• 23. SUCCEEDING in a value-based environment New business models to thrive in the future of healthcare Clinical expertise in commercial due diligence In the midst of this transaction activity, investors will need to account for valuebased health as part of their commercial due diligence process. With value-based purchasing and reimbursement becoming the norm, outcomes in healthcare will eventually be entirely interlinked with an entity’s commercial success. In particular, investors need to understand the extent to which valuebased health affects the target’s markets and operating environment, and its impact on current and future achievable market size and share. This includes an analysis of the regulatory environment, market access and pricing, procurement and reimbursement practices, the value potential of its product pipeline (for pharmaceuticals and medical technology) in the new environment. It is also imperative for investors to understand the target’s competitive positioning and performance in value terms, as historical performance alone may lead to nebulous conclusions, given the step change toward value-based health. An analysis of demand and forecasts of changes to the care pathway through a systematic review of evidence will help to evaluate the future commercial strength of the target, given its current product or service portfolio. Failing to look into this aspect in healthcare transactions put investors at risk of arriving at wrong strategic and tactical decisions. 22 © The Economist Intelligence Unit Limited 2013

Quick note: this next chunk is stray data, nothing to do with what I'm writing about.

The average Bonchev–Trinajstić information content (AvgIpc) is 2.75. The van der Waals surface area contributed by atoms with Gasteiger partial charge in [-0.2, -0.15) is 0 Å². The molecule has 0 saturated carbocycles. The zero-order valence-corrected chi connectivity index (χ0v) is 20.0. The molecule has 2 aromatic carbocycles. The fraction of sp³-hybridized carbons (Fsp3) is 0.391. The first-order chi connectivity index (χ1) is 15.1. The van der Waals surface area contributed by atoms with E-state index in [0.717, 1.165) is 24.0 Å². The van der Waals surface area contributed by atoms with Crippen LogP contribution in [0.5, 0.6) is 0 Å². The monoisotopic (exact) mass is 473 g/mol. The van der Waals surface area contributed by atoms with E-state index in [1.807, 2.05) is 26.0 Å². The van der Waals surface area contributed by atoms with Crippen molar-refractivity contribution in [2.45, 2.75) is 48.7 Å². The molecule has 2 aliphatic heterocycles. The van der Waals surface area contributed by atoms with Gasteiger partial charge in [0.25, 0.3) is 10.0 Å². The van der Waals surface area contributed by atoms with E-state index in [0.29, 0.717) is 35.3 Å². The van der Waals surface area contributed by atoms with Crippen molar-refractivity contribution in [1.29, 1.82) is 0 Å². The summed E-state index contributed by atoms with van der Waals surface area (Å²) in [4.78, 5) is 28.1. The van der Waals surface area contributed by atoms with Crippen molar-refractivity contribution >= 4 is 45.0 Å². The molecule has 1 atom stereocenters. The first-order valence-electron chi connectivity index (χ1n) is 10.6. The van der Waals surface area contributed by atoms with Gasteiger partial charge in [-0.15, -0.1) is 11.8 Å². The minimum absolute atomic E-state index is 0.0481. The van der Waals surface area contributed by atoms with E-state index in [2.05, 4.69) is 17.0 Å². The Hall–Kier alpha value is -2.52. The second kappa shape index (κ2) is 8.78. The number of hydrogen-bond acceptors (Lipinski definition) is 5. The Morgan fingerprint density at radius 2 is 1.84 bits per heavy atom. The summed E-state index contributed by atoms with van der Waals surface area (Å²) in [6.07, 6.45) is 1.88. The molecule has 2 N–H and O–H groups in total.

• 24. SUCCEEDING in a value-based environment New business models to thrive in the future of healthcare Case in point: Investment due diligence for a private equity investor A leading private equity fund was exploring a hospital investment opportunity and wanted comprehensive commercial due diligence on the market and the asset to make an informed go/no go decision. The Economist Intelligence Unit Healthcare were able to provide fast turnaround time, with a team of six full-time consultants with specialist skills and local Indonesian knowledge to be stationed exclusively at the client site to validate the investment thesis as the deal went live. Through a detailed analysis of the hospital group’s operational data, and our expertise on drivers of hospital revenue, we were able to build a demand forecasting model using both statistical and primary data to assess the market potential, actual market size and market share of the hospital. This enabled us to assess the achievability of the target’s business case and quantify the extent of the opportunities on offer. We also conducted management and insurance partner evaluations, assessed clinical standards, and looked into the viability of their future cash flows. Through customer interviews we also identified risk factors to the investment of the target’s plans to enter the medical tourism business. The client was presented with a true, unbiased depiction of the commercial circumstances in which the target operates. They were able to make the investment decision with a clear picture, backed up by credible data and tested assumptions. Analysis framework Phase 1 Phase 2 Conduct feasibility assessment to evaluate potential candidate Develop deatailed hospital strategy and implementation plan Healthcare Landscape Assessment Business Model Evaluation Operations Assessment Macro healthcare market trends and reform Target customer analysis Management team Service offerings Regulatory scan of relevant policies Competitive positioning (including pricing) Clinical team (expertise level) Competitor analysis of private/public healthcare providers Reputation and quality (e.g. accreditation status, etc.) Socio-economic profile of key target segments Strategic partnerships (e.g. government teaching universities, insurance firms) Proposed future business model: Detailed proposal on target customers, service offerings, pricing levels etc. Primary and secondary markets for private healthcare Marketing and brand strategy Patient Service Human Resources (recruiting costs, mix) IT Back office operations, efficiency (finance, purchasing) Risk identification and mitigation Financial Projections (Profitability, Breakeven Analysis) Clinical operations changes: Suggestions to improve clinical efficacy, quality standards etc. Provide conclusions to support go/no go decisions Risk mitigation: Assessment of major risks and appropriate ways to manage Resources and investment: Outline detailed resources in terms of finances, people etc. Detailed financial projections: Develop financial projections for first five years of operations Execution plan: Outline key tasks and milestones Source: Clearstate, The Economist Intelligence Unit Healthcare © The Economist Intelligence Unit Limited 2013 23